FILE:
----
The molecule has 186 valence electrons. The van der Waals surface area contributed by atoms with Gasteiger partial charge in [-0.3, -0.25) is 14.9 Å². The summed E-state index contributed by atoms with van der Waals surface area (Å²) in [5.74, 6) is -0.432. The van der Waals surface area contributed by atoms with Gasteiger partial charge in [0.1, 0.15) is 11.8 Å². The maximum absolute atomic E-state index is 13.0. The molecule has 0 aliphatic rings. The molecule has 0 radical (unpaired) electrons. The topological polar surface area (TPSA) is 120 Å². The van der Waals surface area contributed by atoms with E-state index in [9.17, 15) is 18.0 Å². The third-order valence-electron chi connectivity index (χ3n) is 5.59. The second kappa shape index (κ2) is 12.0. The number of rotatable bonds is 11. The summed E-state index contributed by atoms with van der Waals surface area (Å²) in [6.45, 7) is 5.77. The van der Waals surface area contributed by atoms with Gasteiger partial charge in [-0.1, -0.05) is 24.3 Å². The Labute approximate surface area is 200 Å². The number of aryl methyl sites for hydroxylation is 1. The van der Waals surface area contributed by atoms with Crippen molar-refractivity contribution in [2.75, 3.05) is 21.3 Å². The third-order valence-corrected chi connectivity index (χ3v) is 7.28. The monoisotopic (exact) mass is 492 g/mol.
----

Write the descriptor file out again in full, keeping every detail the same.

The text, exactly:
The molecule has 186 valence electrons. The van der Waals surface area contributed by atoms with Gasteiger partial charge in [-0.3, -0.25) is 14.9 Å². The summed E-state index contributed by atoms with van der Waals surface area (Å²) in [5.74, 6) is -0.432. The van der Waals surface area contributed by atoms with Gasteiger partial charge in [0.1, 0.15) is 11.8 Å². The maximum absolute atomic E-state index is 13.0. The molecule has 0 aliphatic rings. The molecule has 0 radical (unpaired) electrons. The topological polar surface area (TPSA) is 120 Å². The van der Waals surface area contributed by atoms with E-state index in [9.17, 15) is 18.0 Å². The third-order valence-electron chi connectivity index (χ3n) is 5.59. The second kappa shape index (κ2) is 12.0. The number of rotatable bonds is 11. The summed E-state index contributed by atoms with van der Waals surface area (Å²) in [6.45, 7) is 5.77. The van der Waals surface area contributed by atoms with Gasteiger partial charge in [-0.1, -0.05) is 24.3 Å². The Labute approximate surface area is 200 Å². The number of aryl methyl sites for hydroxylation is 1. The van der Waals surface area contributed by atoms with Crippen molar-refractivity contribution in [2.75, 3.05) is 21.3 Å². The third-order valence-corrected chi connectivity index (χ3v) is 7.28. The monoisotopic (exact) mass is 492 g/mol.